Housewife as all hell!
With the help of a few crafty bloggers, I made this crisp warm-weather dress in just a few hours.
- Daina S. favorited Retro Strawberry Dress 26 Oct 20:07
- Alex B. favorited Retro Strawberry Dress 23 Jan 23:09
- Kyara S. favorited Retro Strawberry Dress 03 Oct 23:12
- Alecia B. favorited Retro Strawberry Dress 01 Jul 01:46
- Keiyrena favorited Retro Strawberry Dress 17 Jun 10:47
- mousee23 favorited Retro Strawberry Dress 11 Jun 23:58
- Linda C. favorited Retro Strawberry Dress 10 Jun 21:43
- Clairvoyant favorited Retro Strawberry Dress 10 Jun 07:31
- AlterEgo Designs favorited Retro Strawberry Dress 08 Jun 21:02
- aurora.e.soria favorited Retro Strawberry Dress 05 Jun 23:38
For this dress, I used my self-drafted pattern from Leenas.com. Leena’s is a wonderful resources. It offers step-by-step tutorials for patterns drafted to your exact measurements. You just measure and connect the dots! I used the basic bodice and basic
sleeve patterns to design a paper sloper. Drafting the sloper took me about three hours, but it was very much worth it - I’ll never have to do it again!
Please note, though, that Leenas.com is a Finnish site, so all the measurements are metric. If you’re used to the imperial system, double-check your conversions.
Following the instructions exactly, you end up with 8 pieces: 2 front, 2 back, 2 sides, and 2 sleeves. Simply pin them together into a bodice shape and sew.
For the first dress I made with this pattern (check it out here: https://colormebrazen.wordpress.com/2016/04/15/i-learned-to-sew-and-all-i-got-was-this-lousy-dress/), I used the sloper design as-is, but I changed it up for this one.
Instead of cutting two adjacent front pieces and stitching them down the middle, I folded the fabric over and cut one continuous front to avoid disrupting the pattern. I did the same for the back. I also shortened the sleeves by several inches and added a V neckline to show off the rickrack. But the biggest change was in the skirt:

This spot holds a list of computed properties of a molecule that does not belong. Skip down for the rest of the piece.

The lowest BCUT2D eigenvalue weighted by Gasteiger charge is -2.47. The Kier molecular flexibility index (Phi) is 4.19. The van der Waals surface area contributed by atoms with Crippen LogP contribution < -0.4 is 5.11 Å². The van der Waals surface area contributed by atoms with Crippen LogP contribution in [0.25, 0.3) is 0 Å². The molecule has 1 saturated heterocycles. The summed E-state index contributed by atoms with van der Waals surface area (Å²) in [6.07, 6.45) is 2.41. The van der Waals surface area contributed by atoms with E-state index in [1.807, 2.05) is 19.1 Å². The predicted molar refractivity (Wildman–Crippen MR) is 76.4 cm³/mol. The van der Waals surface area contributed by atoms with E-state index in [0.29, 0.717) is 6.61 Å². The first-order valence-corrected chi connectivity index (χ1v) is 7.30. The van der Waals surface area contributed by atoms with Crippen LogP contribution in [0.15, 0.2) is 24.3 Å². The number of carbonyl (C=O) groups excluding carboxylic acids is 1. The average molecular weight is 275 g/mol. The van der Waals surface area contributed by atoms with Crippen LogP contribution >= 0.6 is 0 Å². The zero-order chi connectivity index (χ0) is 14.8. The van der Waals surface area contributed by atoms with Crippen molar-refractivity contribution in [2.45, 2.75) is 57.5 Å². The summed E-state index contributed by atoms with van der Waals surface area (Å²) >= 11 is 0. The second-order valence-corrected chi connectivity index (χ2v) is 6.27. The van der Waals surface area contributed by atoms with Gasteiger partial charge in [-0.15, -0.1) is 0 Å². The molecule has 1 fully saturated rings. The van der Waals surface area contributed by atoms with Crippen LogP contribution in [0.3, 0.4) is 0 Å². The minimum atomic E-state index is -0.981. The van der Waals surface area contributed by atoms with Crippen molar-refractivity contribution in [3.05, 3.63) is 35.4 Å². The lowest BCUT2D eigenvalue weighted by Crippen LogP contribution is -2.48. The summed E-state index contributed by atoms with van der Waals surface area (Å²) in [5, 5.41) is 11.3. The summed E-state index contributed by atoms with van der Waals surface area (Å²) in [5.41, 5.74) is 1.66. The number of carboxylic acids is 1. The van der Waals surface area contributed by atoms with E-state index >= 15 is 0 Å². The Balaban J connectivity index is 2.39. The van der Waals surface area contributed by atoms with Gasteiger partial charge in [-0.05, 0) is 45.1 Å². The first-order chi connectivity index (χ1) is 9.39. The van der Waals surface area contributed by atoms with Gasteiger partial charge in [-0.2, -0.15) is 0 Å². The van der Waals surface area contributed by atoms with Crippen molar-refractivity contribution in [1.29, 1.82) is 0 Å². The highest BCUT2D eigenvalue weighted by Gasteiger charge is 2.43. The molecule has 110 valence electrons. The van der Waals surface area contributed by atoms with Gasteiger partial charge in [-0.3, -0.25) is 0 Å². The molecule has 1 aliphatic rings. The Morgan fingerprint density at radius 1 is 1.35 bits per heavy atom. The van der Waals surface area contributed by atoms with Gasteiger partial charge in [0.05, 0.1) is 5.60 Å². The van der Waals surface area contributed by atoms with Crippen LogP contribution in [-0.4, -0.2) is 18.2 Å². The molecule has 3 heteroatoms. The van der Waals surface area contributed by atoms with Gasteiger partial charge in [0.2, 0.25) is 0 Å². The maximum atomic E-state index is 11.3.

For my first dress, I made a simple gathered skirt. This one, though, begged for a more precise look: the print is so delicate that it warranted something crisper. So pleating it was!
Pleating-as- a concept is pretty intuitive: just fold, pin, and sew. Many tutorials, though, forget something crucial: hello, the math. No one wants to re-pleat an entire skirt after folding too big or too small. Luckily, Shundra of mrscraftychick.com laid it all out. Find your perfect number of pleats as follows:
Measure your natural waist, adding an inch and a half of breathing room. My waist measures 32.5″, so my working measurement is 34″.
Choose your pleat size and multiply that number by 3. I decided on half an inch, so my fabric-per-pleat measurement came in at 1.5″.
Subtract your waist measurement from your total amount of fabric. I had 100″ of fabric for my skirt, so I ended up with 66″ of pleating room.
Divide your pleating-room measurement by your fabric-per-pleat measurement. 66/1.5 = 44 pleats.
I folded and pinned all 44 pleats by hand, and sure enough, the pleated skirt measured 34″ in the waist. I hand-sewed the pleats down, and then I flipped the skirt inside out and sewed it to the bodice, careful to attach it right at the waist curve.
I cut a line down the center back, finished the raw edges on each side, and attached the zipper. Finally, I trimmed off any long string edges (as you can see, I missed a few) and hand-sewed the rickrack. Unfortunately, I didn’t realize the rickrack would fray so badly when I cut it, and I haven’t yet had a chance to fix it. I plan to stick on some bias tape in a matching color.
I’m absolutely thrilled with this dress. It’s crisp, fresh, and perfect for nascent spring. A red hat, curled hair, and black wedges were a natural complement. Click over to my blog for the full shoot!